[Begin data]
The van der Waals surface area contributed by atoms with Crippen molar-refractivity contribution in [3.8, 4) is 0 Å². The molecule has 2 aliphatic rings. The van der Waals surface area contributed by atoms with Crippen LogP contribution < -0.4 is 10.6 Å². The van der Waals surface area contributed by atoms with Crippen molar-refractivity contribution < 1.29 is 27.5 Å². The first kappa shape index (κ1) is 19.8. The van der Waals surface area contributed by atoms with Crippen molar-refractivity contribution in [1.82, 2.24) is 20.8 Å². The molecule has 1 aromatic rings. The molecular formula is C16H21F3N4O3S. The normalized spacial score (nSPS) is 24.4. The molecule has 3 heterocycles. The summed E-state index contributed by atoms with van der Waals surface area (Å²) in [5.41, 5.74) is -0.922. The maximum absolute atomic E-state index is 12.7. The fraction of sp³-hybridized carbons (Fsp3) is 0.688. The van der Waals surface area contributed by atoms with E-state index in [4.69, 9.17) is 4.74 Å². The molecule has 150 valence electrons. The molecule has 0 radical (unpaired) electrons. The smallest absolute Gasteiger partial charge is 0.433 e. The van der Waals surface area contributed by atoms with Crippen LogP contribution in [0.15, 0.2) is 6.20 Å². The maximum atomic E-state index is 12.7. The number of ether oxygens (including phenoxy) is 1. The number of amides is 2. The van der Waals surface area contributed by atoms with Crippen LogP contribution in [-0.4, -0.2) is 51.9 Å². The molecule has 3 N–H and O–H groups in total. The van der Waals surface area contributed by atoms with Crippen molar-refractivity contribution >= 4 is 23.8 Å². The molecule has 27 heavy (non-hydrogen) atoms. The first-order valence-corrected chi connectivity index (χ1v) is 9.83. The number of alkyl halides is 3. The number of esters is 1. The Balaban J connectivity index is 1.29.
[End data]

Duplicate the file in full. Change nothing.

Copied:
The van der Waals surface area contributed by atoms with Crippen molar-refractivity contribution in [3.8, 4) is 0 Å². The molecule has 2 aliphatic rings. The van der Waals surface area contributed by atoms with Crippen LogP contribution < -0.4 is 10.6 Å². The van der Waals surface area contributed by atoms with Crippen molar-refractivity contribution < 1.29 is 27.5 Å². The first kappa shape index (κ1) is 19.8. The van der Waals surface area contributed by atoms with Crippen molar-refractivity contribution in [1.82, 2.24) is 20.8 Å². The molecule has 1 aromatic rings. The molecular formula is C16H21F3N4O3S. The normalized spacial score (nSPS) is 24.4. The molecule has 3 heterocycles. The summed E-state index contributed by atoms with van der Waals surface area (Å²) in [5.41, 5.74) is -0.922. The maximum absolute atomic E-state index is 12.7. The fraction of sp³-hybridized carbons (Fsp3) is 0.688. The van der Waals surface area contributed by atoms with E-state index in [4.69, 9.17) is 4.74 Å². The molecule has 150 valence electrons. The molecule has 0 radical (unpaired) electrons. The smallest absolute Gasteiger partial charge is 0.433 e. The van der Waals surface area contributed by atoms with Crippen LogP contribution in [0.15, 0.2) is 6.20 Å². The maximum atomic E-state index is 12.7. The number of ether oxygens (including phenoxy) is 1. The number of amides is 2. The van der Waals surface area contributed by atoms with Crippen LogP contribution in [-0.4, -0.2) is 51.9 Å². The molecule has 3 N–H and O–H groups in total. The van der Waals surface area contributed by atoms with Crippen molar-refractivity contribution >= 4 is 23.8 Å². The molecule has 27 heavy (non-hydrogen) atoms. The first-order valence-corrected chi connectivity index (χ1v) is 9.83. The number of alkyl halides is 3. The number of esters is 1. The Balaban J connectivity index is 1.29.